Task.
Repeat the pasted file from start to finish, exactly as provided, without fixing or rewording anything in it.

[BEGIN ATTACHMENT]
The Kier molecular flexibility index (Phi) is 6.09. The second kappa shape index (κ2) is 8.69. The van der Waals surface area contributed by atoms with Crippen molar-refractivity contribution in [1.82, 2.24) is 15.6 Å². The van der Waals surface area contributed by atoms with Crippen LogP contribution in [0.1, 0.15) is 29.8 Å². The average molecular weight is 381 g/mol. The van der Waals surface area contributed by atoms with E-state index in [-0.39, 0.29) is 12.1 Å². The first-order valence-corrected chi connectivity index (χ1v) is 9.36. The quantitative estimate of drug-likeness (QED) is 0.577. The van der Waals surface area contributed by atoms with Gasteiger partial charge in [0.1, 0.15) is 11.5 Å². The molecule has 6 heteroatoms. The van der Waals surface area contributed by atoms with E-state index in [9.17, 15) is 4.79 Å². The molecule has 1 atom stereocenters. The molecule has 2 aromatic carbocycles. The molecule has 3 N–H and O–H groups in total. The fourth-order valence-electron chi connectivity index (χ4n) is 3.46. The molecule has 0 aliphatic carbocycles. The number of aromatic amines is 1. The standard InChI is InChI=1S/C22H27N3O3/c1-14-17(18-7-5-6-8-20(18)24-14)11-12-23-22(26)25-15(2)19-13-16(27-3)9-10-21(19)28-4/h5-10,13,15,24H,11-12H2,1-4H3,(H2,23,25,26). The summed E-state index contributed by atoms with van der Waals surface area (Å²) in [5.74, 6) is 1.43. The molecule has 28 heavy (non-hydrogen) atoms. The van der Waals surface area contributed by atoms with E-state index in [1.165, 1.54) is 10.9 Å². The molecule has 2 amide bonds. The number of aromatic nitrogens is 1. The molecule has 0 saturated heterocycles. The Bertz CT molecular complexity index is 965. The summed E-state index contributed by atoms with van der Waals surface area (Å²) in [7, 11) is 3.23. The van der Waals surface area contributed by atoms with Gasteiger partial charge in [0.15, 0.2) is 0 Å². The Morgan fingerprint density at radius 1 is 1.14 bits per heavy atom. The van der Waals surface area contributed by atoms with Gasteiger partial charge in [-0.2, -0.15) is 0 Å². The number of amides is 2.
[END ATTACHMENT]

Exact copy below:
The Kier molecular flexibility index (Phi) is 6.09. The second kappa shape index (κ2) is 8.69. The van der Waals surface area contributed by atoms with Crippen molar-refractivity contribution in [1.82, 2.24) is 15.6 Å². The van der Waals surface area contributed by atoms with Crippen LogP contribution in [0.1, 0.15) is 29.8 Å². The average molecular weight is 381 g/mol. The van der Waals surface area contributed by atoms with E-state index in [-0.39, 0.29) is 12.1 Å². The first-order valence-corrected chi connectivity index (χ1v) is 9.36. The quantitative estimate of drug-likeness (QED) is 0.577. The van der Waals surface area contributed by atoms with Gasteiger partial charge in [0.1, 0.15) is 11.5 Å². The molecule has 6 heteroatoms. The van der Waals surface area contributed by atoms with E-state index in [9.17, 15) is 4.79 Å². The molecule has 1 atom stereocenters. The molecule has 2 aromatic carbocycles. The molecule has 3 N–H and O–H groups in total. The fourth-order valence-electron chi connectivity index (χ4n) is 3.46. The molecule has 0 aliphatic carbocycles. The number of aromatic amines is 1. The standard InChI is InChI=1S/C22H27N3O3/c1-14-17(18-7-5-6-8-20(18)24-14)11-12-23-22(26)25-15(2)19-13-16(27-3)9-10-21(19)28-4/h5-10,13,15,24H,11-12H2,1-4H3,(H2,23,25,26). The summed E-state index contributed by atoms with van der Waals surface area (Å²) in [5.74, 6) is 1.43. The molecule has 28 heavy (non-hydrogen) atoms. The van der Waals surface area contributed by atoms with E-state index in [1.165, 1.54) is 10.9 Å². The molecule has 2 amide bonds. The number of aromatic nitrogens is 1. The molecule has 0 saturated heterocycles. The Bertz CT molecular complexity index is 965. The summed E-state index contributed by atoms with van der Waals surface area (Å²) in [7, 11) is 3.23. The van der Waals surface area contributed by atoms with Gasteiger partial charge in [0.15, 0.2) is 0 Å². The Morgan fingerprint density at radius 1 is 1.14 bits per heavy atom. The van der Waals surface area contributed by atoms with Gasteiger partial charge in [-0.2, -0.15) is 0 Å². The number of amides is 2.